What do professional athletes, punk artwork and digital kittens have in common?  They are all part of the expansion of valuable collectible assets using cryptocurrency and blockchain technology.  You can collect digital items for your favorite baseball and basketball players and then sell them in online exchanges.  You can also collect and “breed” your own designer CryptoKitties or purchase a digitally created punk portrait using blockchain technology. Investing in valuable collectibles can be both fun and lucrative. There are now thousands of buyers of these new digital collectibles and transactions involve millions of dollars worth of cryptocurrency.   The current leader in digital collectibles is NBA Top Shots with an active marketplace where the highest asking prices are hundreds of thousands of dollars. What are the tax consequences of these new assets?  Here are some concepts to consider if you have collectible assets, digital or otherwise.

Collectibles Taxed at Highest Capital Gains Rate

Unlike other investments, the IRS doesn’t treat collectible assets very favorably. The tax rate on most net capital gain is no higher than 15 percent for most individuals. Some or all net capital gain may be taxed at 0 percent if your taxable income is less than $80,000. However, a net capital gain tax rate of 20 percent applies to the extent that your taxable income exceeds the thresholds set for the 15 percent capital gain rate (i.e. $441,450 (single) and $496,600 (married filing jointly)). However, in the case of collectibles and some other types of gain, the maximum rate is 28 percent. For taxpayers in higher income tax rate brackets this may still be a lower tax rate, but not necessarily. Therefore, the applicable tax hit on any sale of collectibles should be considered.

Collectibles may be Subject to the Net Investment Tax

Individuals with significant investment income may also be subject to the Net Investment Income Tax (NIIT). This tax applies a 3.8 percent rate to investment income above the statutory threshold (i.e. $200,000 (single) and $250 (married filing jointly)). If an individual buys and sells enough appreciated digital collectibles this could add taxes on top of the already high capital gains rates. Therefore, these threshold limits should be considered when selling any collectible asset held for investment.

Buying Digital Collectibles with Cryptocurrency has Tax Consequences

Because the IRS decided that cryptocurrency is treated as a capital asset, like a stock, instead of as a currency they are taxed whenever they are sold at a profit. This includes using cryptocurrency to purchase your collectible asset. If you use appreciated cryptocurrency to purchase a collectible then you owe capital gains on any profit you realized.  For example, If you bought $100 of Ethereum that is now worth $1000 and you use that Etherum to purchase a CryptoKitty you now must pay tax on the $900 of gain. Spending or selling cryptocurrency isn’t treated differently by the IRS. Also, if you received cryptocurrency as payment for your collectible then it will generally be treated as taxable income. The IRS is watching cryptocurrency transactions closely, as shown by asking all individual taxpayers to check a box on the front of the return if they had any cryptocurrency transactions that year. Proper reporting is key.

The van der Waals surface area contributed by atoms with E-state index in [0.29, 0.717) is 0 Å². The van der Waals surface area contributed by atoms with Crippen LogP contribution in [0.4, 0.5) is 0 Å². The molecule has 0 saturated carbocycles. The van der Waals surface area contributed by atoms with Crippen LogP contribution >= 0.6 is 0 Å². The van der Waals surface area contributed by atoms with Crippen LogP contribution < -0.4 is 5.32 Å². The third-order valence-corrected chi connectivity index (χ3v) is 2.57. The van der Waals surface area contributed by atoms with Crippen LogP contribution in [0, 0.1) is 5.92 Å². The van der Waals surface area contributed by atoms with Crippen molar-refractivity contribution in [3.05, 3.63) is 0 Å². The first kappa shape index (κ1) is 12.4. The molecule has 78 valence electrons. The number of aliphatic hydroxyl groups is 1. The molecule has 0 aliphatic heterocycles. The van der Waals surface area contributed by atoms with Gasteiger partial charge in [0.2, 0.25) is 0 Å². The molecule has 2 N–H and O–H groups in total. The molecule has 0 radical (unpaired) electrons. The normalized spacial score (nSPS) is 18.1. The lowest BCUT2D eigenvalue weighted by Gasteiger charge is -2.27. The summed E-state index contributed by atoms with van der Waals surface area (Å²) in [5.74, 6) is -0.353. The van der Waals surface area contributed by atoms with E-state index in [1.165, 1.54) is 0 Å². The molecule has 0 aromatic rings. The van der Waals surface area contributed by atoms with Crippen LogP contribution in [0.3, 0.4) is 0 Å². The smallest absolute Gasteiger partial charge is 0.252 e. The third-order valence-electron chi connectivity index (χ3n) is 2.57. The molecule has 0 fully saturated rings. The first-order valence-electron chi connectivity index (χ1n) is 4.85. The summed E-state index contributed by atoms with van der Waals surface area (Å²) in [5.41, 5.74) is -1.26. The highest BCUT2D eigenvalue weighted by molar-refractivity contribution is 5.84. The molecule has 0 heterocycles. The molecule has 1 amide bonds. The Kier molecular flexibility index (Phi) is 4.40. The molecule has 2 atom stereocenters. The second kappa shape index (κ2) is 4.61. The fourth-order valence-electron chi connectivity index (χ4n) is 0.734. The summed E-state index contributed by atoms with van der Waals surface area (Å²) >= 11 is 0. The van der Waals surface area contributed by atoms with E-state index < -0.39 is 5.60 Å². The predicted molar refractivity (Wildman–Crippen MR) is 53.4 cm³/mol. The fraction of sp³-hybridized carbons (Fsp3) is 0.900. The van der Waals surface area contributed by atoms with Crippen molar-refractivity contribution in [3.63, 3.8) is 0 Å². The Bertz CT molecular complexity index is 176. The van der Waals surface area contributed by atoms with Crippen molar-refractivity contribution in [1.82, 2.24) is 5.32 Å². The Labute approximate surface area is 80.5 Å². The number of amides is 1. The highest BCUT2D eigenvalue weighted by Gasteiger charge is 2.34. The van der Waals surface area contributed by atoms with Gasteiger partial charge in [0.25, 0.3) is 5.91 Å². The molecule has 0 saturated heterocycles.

Donating and Inheriting Digital Collectibles

As digital collectibles increase in value and are held by more taxpayers they may wish to use them in the same way as other more traditional collectibles (i.e. artwork). Taxpayers are allowed charitable contribution deductions so long as the requirements under Internal Revenue Code Section 170 are met. If you receive your Cryptokitty or digital sports collectible as an inheritance then you would receive the benefit of a step-up basis in the property. Essentially, any property acquired by bequest, devise, or inheritance is the fair-market-value of the property at the time of the acquisition. Therefore, if your grandfather purchases a rare CryptoKitten or Digital Sports Collectible for $100 and it is worth $100,000 when he bequests it to you, you only pay tax on amounts above $100,000.  There are, of course, various nuanced qualifications found in the Internal Revenue Code for this treatment.  However, this basic notion of receiving a stepped-up basis in inherited property remains.

It is encouraging, and even fun, to see how the mainstream use of blockchain technology and cryptocurrency is changing the types of assets involved and how we think about traditional concepts involving the taxation of these assets. It is definitely a brave new world.

Photo of Joshua Smeltzer Joshua Smeltzer

Joshua Smeltzer is a tax litigator defending clients in tax audits, tax appeals, and litigation in Federal District Court, U.S. Tax Court, the U.S. Court of Federal Claims, and tax issues in U.S. Bankruptcy Court. Joshua’s previous work as a litigator for the…

Joshua Smeltzer is a tax litigator defending clients in tax audits, tax appeals, and litigation in Federal District Court, U.S. Tax Court, the U.S. Court of Federal Claims, and tax issues in U.S. Bankruptcy Court. Joshua’s previous work as a litigator for the U.S. Department of Justice provides him with first-hand knowledge of how government lawyers build and litigate tax cases.